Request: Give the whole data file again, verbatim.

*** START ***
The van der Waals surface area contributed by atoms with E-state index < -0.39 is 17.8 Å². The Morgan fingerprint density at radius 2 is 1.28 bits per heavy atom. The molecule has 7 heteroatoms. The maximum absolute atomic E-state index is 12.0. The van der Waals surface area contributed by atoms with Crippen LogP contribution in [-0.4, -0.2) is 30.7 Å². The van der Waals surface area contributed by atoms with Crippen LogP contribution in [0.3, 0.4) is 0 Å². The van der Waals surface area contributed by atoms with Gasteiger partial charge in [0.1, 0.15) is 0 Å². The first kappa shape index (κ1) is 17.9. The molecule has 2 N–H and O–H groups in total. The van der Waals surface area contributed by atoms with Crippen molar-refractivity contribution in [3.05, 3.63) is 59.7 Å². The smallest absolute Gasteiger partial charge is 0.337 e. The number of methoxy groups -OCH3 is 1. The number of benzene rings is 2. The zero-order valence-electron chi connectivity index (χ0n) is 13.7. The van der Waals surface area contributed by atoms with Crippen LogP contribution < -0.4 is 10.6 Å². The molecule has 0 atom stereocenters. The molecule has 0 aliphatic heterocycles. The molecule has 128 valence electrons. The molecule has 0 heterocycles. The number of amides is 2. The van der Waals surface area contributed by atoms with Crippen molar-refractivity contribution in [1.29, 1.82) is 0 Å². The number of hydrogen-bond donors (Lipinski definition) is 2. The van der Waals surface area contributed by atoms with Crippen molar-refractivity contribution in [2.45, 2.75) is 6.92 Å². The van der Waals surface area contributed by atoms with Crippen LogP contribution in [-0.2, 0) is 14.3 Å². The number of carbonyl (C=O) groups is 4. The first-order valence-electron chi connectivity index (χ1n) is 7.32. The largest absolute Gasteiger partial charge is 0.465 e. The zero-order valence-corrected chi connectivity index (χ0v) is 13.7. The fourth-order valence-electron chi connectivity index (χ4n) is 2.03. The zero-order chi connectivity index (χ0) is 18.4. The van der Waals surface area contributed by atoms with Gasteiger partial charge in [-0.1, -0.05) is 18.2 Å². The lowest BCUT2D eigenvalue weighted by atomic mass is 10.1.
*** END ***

The van der Waals surface area contributed by atoms with E-state index < -0.39 is 17.8 Å². The Morgan fingerprint density at radius 2 is 1.28 bits per heavy atom. The molecule has 7 heteroatoms. The maximum absolute atomic E-state index is 12.0. The van der Waals surface area contributed by atoms with Crippen LogP contribution in [-0.4, -0.2) is 30.7 Å². The van der Waals surface area contributed by atoms with Crippen LogP contribution in [0.3, 0.4) is 0 Å². The van der Waals surface area contributed by atoms with Gasteiger partial charge in [0.1, 0.15) is 0 Å². The first kappa shape index (κ1) is 17.9. The molecule has 2 N–H and O–H groups in total. The van der Waals surface area contributed by atoms with Crippen molar-refractivity contribution in [3.05, 3.63) is 59.7 Å². The smallest absolute Gasteiger partial charge is 0.337 e. The number of methoxy groups -OCH3 is 1. The number of benzene rings is 2. The zero-order valence-electron chi connectivity index (χ0n) is 13.7. The van der Waals surface area contributed by atoms with Crippen LogP contribution < -0.4 is 10.6 Å². The molecule has 0 atom stereocenters. The molecule has 0 aliphatic heterocycles. The molecule has 128 valence electrons. The molecule has 0 heterocycles. The number of amides is 2. The van der Waals surface area contributed by atoms with Crippen molar-refractivity contribution in [1.29, 1.82) is 0 Å². The number of hydrogen-bond donors (Lipinski definition) is 2. The van der Waals surface area contributed by atoms with Crippen molar-refractivity contribution in [2.45, 2.75) is 6.92 Å². The van der Waals surface area contributed by atoms with Crippen LogP contribution in [-0.2, 0) is 14.3 Å². The number of carbonyl (C=O) groups is 4. The first-order valence-electron chi connectivity index (χ1n) is 7.32. The largest absolute Gasteiger partial charge is 0.465 e. The zero-order valence-corrected chi connectivity index (χ0v) is 13.7. The fourth-order valence-electron chi connectivity index (χ4n) is 2.03. The zero-order chi connectivity index (χ0) is 18.4. The van der Waals surface area contributed by atoms with Gasteiger partial charge in [-0.1, -0.05) is 18.2 Å². The lowest BCUT2D eigenvalue weighted by atomic mass is 10.1.